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Excerpt from Oral History Interview with Lawrence Ridgle, June 9, 1999. Interview K-0144. Southern Oral History Program Collection (#4007) See Entire Interview >>

Role of the church and politics in community building

Ridgle argues that the two key components for rebuilding the community in Durham would be the church and politics. Arguing that both were ultimately failing in terms of promoting community interests, Ridgle explains that he believes leading by example was the best chance for these institutions to benefit the community.

Citing this Excerpt

Oral History Interview with Lawrence Ridgle, June 9, 1999. Interview K-0144. Southern Oral History Program Collection (#4007) in the Southern Oral History Program Collection, Southern Historical Collection, Wilson Library, University of North Carolina at Chapel Hill.

Full Text of the Excerpt

ALICIA ROUVEROL:
What would you think would be the way that communities could get back some more of what you're talking about? And I think we should wrap with that. Or if there's some other way in which you think communities could rebuild.
LAWRENCE RIDGLE:
Ain't but two ways that they can build. Through the church. The church is first. And especially with black people. See all my life—like when we were [unclear] being oppressed by the whites on every side, my mama used to tell me to pray for them. Don't be angry with them, pray for them. And you've got some young rebels who say we're still on our knees too much. But the church asks us to forgive, you know. Things like, don't let the sun go down and come up until you try to reconcile with your adversary. Wait until the cool of the evening. Wait for a cooling off period then go back to them. And this is the kind of thing the church used to teach. There's not enough—the youth programs today in the church ain't what they used to be. When I was a kid we used to have a little group called the BYP. I forgot what those initials stand for, but it was something about the young people, some Bible group for young people or something. It was a must that you had to go to every Sunday. And the church [unclear] but doing the right thing, you know. And they don't do a lot of that now. They try to out dress each other with beautiful gowns and robes. And they're going to go to Niagra Falls. They want to go to Disneyworld. A whole lot of trips and things like that. And the community is dying. And they're going on excursions. The pastor doesn't even know half of the people that live over there. Hasn't even seen them. I've been—and my sister is a trustee up there. I went up to see him and he said, "Where do you live?" I said, "Right down there in that old house down there. I've been there since 1935. You haven't been down there?" Ministers used to visit and get to know the people in the community. They don't do that now. They're too busy sitting up in church all day. He goes in his office at eight thirty or nine o'clock. I don't know if he's there until four. He's supposed to be. What is he doing? He should be out in the community talking to people, [unclear] to people, giving good advice. My pastor, he talks just like a slick guy. The first time he spoke to me that was the first thing I told my sister. I said, "He sound like somebody in the streets." She was talking about how he was trying to identify with the guys in the street. I said, "He doesn't need to identify with them. He needs to set an example for them."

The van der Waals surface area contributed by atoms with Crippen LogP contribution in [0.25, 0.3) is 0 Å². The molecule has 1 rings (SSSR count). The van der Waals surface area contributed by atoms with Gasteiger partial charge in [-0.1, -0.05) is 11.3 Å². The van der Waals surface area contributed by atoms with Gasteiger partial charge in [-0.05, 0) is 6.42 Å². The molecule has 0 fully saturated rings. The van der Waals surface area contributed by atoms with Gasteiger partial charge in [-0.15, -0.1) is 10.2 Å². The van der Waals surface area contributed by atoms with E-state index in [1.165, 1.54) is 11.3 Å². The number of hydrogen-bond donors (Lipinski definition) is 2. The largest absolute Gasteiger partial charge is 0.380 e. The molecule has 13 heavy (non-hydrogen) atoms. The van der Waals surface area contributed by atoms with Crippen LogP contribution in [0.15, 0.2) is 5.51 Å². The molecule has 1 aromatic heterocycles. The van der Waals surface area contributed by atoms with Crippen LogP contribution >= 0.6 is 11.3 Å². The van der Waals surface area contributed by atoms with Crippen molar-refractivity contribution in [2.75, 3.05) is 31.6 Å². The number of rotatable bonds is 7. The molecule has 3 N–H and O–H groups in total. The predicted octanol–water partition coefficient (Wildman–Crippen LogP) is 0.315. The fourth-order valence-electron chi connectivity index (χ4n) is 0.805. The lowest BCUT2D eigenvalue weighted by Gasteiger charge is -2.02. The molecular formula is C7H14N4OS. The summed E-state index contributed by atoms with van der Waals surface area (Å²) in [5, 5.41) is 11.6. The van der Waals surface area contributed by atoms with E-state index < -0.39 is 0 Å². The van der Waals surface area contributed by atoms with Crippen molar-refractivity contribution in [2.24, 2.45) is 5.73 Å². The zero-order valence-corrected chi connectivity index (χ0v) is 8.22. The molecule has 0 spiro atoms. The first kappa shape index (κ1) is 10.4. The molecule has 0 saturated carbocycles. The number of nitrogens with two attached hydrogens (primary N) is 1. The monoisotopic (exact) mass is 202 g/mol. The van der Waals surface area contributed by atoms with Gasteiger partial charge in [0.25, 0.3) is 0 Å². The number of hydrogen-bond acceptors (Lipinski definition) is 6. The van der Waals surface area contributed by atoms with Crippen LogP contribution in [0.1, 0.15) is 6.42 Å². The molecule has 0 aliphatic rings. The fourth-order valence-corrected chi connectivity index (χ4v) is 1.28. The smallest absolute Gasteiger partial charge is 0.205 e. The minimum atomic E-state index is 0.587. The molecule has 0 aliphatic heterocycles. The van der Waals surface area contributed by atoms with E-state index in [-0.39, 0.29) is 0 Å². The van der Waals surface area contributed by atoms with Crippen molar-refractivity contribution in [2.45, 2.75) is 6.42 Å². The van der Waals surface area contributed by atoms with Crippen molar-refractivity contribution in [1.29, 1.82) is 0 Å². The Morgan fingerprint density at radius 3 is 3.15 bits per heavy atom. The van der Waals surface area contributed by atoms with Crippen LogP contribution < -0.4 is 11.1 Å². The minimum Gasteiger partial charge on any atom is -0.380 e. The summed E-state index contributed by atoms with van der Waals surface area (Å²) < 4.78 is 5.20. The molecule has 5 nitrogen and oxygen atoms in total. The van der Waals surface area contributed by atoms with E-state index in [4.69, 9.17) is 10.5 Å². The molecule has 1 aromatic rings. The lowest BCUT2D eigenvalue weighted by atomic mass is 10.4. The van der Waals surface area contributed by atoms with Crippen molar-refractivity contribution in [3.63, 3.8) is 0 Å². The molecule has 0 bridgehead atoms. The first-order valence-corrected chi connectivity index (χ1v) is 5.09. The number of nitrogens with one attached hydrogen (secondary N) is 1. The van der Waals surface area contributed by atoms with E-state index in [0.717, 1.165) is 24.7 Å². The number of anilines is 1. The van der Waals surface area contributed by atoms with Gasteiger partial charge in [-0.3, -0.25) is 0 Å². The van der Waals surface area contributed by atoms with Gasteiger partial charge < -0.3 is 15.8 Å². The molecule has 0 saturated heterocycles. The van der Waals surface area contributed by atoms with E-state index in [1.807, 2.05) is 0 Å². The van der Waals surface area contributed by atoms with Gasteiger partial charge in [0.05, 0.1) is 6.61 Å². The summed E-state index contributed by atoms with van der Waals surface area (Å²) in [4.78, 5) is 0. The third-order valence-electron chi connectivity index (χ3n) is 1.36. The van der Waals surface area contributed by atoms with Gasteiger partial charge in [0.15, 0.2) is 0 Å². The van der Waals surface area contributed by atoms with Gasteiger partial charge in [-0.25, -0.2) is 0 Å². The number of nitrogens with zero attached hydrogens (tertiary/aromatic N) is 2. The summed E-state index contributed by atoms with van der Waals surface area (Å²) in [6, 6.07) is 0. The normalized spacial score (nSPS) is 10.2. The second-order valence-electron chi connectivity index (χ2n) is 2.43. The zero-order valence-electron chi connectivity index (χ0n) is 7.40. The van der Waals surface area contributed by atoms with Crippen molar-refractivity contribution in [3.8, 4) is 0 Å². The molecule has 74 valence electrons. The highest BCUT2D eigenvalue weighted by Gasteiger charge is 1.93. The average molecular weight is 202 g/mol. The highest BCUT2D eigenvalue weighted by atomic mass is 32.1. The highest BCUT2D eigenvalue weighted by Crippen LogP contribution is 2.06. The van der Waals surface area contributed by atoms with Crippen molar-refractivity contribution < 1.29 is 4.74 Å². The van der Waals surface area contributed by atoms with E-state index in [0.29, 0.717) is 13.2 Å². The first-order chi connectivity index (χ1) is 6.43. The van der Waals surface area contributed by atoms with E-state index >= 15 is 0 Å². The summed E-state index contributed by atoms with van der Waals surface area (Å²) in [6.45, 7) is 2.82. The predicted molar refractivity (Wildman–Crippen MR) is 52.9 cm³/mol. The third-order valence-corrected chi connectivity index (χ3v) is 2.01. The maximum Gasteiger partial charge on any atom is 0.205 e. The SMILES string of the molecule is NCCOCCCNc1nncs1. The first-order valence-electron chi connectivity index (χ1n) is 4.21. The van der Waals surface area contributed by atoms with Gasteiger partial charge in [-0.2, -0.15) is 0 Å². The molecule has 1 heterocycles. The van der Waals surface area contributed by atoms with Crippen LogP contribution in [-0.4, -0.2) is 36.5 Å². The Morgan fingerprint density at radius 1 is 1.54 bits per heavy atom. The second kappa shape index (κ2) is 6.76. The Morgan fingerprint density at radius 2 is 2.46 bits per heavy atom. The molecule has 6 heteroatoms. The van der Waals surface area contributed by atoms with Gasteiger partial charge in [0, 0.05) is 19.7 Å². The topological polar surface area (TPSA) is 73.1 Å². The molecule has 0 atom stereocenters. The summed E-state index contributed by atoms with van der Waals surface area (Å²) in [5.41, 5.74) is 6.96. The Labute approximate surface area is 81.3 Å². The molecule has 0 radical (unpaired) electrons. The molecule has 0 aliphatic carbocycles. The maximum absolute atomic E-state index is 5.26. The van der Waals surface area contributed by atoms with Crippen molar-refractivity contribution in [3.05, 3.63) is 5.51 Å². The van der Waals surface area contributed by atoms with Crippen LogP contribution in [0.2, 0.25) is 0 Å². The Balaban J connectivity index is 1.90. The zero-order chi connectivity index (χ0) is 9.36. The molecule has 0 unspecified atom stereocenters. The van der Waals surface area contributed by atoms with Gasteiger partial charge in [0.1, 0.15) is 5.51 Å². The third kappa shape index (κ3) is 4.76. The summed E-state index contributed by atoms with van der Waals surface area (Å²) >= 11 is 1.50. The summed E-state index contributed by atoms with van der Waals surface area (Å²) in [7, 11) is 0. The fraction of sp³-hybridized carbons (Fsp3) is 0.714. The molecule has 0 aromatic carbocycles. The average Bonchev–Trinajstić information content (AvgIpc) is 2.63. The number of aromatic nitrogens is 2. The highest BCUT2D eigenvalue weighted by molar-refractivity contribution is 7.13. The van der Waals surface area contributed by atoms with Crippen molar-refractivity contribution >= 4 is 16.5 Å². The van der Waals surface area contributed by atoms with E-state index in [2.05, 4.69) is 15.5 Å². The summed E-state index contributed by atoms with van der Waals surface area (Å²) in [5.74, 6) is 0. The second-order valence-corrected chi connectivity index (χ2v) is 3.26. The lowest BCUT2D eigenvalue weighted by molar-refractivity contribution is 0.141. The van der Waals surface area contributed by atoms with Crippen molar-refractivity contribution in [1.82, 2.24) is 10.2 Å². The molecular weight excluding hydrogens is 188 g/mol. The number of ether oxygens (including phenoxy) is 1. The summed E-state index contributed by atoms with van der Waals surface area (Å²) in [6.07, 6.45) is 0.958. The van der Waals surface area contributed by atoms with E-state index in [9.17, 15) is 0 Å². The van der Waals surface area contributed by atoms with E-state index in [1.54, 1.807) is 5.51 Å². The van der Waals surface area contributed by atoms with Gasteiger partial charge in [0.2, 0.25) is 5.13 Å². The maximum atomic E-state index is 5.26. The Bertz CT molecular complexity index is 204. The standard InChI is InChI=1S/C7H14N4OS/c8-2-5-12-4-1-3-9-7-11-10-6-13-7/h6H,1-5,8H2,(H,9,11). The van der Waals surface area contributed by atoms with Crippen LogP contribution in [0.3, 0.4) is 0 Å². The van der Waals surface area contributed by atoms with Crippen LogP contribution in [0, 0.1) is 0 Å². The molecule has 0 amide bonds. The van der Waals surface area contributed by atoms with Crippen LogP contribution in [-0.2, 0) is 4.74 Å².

ALICIA ROUVEROL:
So the church is one way, you were saying. What's the other way?
LAWRENCE RIDGLE:
Our courts.
ALICIA ROUVEROL:
So the political system?
LAWRENCE RIDGLE:
They've failed us. They let us see too much. Even our presidents, even our statesmen and stuff, their hands get caught too much in the cookie jar. I wish they'd have never had a Watergate. Then we learned how sorry the government is. And people in high places that allow themselves to be caught doing things that aren't conducive to their job, people say, "Well they ain't nothing." If our mother and father go one way and see they drink liquor. [unclear] I drink liquor, too.
ALICIA ROUVEROL:
So examples get set.
LAWRENCE RIDGLE:
Right.
ALICIA ROUVEROL:
Yeah.
LAWRENCE RIDGLE:
The trendsetters, the people who are supposed to set the trends, they ain't nothing. You've got police departments that got these young kids. And I know when a man commits a crime they need to be punished, you know. But he should be punished with dignity.